If you’ve been following this blog for even a little while, you must’ve noticed snippets from a blog called mole in the Smorgasblog and seen comments from its author, Dale Favier. Dale’s one of my oldest friends in the blogosphere (we’ve even met twice in person!) and he claims it was my example at Via Negativa that first got him to try his hand at modern poetry. (He had been primarily a fan of Victorian and Middle English poetry before that, so I think “modern” means “anything that doesn’t rhyme.”) Dale’s first collection of poems, Opening the World, is due out in September from the U.K.-based Pindrop Press, and I recently had the pleasure of reading it in manuscript. You can read what Luisa Igloria wrote about it on the publisher’s webpage.
With Dale’s book fresh in my mind, a sighting of a hairy-tailed mole in the lawn in front of my parents’ veranda on Monday morning seemed providential: videopoem material for the mole blogger! (See the Plummer’s Hollow blog for the full, 15-minute video and a few quotes about the largely unknown life of this mammal.) But figuring out which poem to envideo proved surprisingly difficult; several were a pretty good fit, but none was a perfect fit, I thought. Finding the right soundtrack was even more difficult, and consumed many hours. I’m not convinced that the trip-hop instrumental I finally settled on was optimal, but I think it works fairly well. A mole out foraging on the surface after daybreak does seem like an apt choice for a poem about mortality. There are a whole host of predators that could dispatch it at any moment — foxes, coyotes, weasels, fishers, feral cats, owls, hawks — especially considering how blind it is, and how close it let the three of us human watchers get.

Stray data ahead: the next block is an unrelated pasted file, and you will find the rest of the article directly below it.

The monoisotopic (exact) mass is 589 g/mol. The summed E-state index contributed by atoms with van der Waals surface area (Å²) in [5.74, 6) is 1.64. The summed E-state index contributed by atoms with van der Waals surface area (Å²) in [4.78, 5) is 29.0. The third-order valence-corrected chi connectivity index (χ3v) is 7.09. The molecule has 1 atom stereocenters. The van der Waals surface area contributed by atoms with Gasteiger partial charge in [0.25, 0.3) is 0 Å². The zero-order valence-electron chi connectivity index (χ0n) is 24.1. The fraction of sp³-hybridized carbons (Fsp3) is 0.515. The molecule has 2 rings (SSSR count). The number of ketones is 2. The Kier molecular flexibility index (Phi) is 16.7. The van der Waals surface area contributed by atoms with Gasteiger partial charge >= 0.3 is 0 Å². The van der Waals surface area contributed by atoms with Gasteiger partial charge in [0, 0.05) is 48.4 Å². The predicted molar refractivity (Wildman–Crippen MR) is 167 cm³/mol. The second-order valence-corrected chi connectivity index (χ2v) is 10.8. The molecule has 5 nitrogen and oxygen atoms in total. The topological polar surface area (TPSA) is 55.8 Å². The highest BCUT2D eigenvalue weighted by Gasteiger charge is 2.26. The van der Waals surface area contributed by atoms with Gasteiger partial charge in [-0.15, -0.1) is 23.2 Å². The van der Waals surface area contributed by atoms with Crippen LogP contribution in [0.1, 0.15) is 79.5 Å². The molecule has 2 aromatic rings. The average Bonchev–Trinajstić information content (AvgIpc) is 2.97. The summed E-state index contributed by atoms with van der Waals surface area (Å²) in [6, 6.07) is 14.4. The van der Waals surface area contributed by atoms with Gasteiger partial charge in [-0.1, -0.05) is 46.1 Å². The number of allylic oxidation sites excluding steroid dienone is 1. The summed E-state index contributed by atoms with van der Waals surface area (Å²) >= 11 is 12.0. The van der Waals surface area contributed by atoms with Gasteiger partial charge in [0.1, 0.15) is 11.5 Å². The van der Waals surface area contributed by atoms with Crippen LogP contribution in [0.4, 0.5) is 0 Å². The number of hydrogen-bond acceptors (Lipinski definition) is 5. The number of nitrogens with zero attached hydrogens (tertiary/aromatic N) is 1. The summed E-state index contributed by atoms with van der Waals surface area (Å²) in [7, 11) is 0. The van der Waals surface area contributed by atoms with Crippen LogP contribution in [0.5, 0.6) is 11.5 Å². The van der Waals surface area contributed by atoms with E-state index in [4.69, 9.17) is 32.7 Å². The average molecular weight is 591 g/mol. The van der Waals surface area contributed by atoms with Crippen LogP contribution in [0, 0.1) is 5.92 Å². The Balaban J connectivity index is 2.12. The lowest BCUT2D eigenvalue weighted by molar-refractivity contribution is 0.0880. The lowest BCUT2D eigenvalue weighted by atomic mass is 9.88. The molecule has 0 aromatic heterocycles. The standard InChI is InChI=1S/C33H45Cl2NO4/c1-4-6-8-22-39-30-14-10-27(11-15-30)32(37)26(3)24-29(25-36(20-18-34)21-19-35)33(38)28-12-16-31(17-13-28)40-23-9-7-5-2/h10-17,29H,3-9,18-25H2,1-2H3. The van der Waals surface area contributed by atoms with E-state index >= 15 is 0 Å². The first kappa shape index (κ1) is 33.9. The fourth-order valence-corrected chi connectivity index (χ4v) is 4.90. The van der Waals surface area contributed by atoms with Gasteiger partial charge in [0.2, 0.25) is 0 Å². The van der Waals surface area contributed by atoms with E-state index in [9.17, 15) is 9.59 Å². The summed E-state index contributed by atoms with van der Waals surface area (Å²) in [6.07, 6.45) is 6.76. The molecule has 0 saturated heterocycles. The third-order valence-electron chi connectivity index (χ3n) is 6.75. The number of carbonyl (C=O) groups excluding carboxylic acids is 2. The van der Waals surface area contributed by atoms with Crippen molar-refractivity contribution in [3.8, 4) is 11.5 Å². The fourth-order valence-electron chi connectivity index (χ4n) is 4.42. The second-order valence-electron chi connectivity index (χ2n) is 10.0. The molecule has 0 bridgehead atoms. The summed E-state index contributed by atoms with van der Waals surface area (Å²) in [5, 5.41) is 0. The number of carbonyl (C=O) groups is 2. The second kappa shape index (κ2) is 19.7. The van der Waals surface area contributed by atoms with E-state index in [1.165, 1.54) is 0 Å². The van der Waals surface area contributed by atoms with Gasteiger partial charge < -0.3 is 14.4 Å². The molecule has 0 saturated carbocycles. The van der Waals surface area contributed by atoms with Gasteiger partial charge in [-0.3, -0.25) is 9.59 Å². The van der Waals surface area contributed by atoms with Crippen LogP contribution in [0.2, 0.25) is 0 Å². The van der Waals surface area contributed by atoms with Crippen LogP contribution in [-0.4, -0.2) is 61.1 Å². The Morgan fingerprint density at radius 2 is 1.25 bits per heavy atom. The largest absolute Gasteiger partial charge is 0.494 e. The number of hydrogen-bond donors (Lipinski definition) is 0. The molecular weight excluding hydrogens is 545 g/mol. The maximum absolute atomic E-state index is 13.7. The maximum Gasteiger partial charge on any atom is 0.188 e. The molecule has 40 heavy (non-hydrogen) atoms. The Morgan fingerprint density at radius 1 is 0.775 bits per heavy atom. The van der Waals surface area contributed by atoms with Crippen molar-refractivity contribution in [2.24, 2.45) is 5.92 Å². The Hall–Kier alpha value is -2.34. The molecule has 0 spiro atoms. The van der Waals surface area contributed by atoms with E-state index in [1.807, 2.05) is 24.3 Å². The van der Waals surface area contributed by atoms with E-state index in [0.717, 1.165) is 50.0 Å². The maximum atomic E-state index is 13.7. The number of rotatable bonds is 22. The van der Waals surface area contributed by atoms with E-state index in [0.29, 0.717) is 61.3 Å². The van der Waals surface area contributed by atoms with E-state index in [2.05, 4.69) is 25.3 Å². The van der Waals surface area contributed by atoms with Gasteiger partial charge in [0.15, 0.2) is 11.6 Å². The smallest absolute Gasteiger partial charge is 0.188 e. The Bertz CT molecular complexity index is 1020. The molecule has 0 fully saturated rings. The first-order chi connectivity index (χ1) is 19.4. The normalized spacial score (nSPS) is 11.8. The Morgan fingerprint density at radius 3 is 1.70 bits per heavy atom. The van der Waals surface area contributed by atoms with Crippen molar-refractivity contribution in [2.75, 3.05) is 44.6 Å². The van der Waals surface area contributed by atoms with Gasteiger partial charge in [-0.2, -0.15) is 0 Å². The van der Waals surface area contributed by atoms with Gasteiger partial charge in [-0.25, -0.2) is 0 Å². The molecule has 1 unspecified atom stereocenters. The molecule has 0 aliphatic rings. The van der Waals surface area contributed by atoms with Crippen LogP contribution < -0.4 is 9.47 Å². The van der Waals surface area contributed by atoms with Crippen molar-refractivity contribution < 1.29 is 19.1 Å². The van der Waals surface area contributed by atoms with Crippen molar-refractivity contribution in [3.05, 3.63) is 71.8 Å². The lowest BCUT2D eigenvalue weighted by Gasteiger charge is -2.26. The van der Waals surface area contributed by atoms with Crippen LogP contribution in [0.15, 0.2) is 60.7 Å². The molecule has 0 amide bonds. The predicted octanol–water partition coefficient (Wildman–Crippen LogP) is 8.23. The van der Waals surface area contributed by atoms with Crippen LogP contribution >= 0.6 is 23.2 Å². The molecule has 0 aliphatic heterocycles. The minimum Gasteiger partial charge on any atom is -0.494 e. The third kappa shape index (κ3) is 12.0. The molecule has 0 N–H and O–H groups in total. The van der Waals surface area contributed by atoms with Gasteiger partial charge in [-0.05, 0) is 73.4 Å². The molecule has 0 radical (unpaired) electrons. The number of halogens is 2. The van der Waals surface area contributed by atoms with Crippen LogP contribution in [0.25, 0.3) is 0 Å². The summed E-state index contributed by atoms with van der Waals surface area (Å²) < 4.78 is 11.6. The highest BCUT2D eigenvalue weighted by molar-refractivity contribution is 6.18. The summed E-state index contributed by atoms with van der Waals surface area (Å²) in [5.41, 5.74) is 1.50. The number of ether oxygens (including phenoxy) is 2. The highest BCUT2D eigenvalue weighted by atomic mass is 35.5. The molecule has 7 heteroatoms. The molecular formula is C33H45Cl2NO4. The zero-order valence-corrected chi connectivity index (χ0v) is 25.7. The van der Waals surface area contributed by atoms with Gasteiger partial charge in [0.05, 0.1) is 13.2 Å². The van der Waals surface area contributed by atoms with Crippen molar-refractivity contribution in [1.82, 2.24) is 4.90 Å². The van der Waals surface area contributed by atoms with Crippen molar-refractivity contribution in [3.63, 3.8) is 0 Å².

I hasten to add that lack of awareness is not a characteristic I associate with Dale Favier! But vulnerability — perhaps, yes. I was a little more succinct than Luisa, but here’s the blurb I wrote:
Dale Favier is a new kind of American Buddhist poet, one less concerned with wisdom than compassion and desire, and as comfortable with the fables and paradoxes of the West as those of the East. His poems sing, chant, weep, declaim and delight. Earnest to a fault, yet always ready to indulge in foolishness and absurdity, Favier wears his erudition lightly and takes risks that few professional poets would take: “They have not written this in books;/ they would not dare; they have their suppers to earn.” Johan Huizinga wrote in Homo Ludens that poetry “proceeds within the play-ground of the mind,” and “the true appellation of the archaic poet is vates, the possessed, the God-smitten, the raving one.” Favier is one of the few modern poets I know who seems to fit this ancient mold. Opening the World documents no mere dalliance with ideas, but a life-long, passionate struggle with gods and mortals, love and death.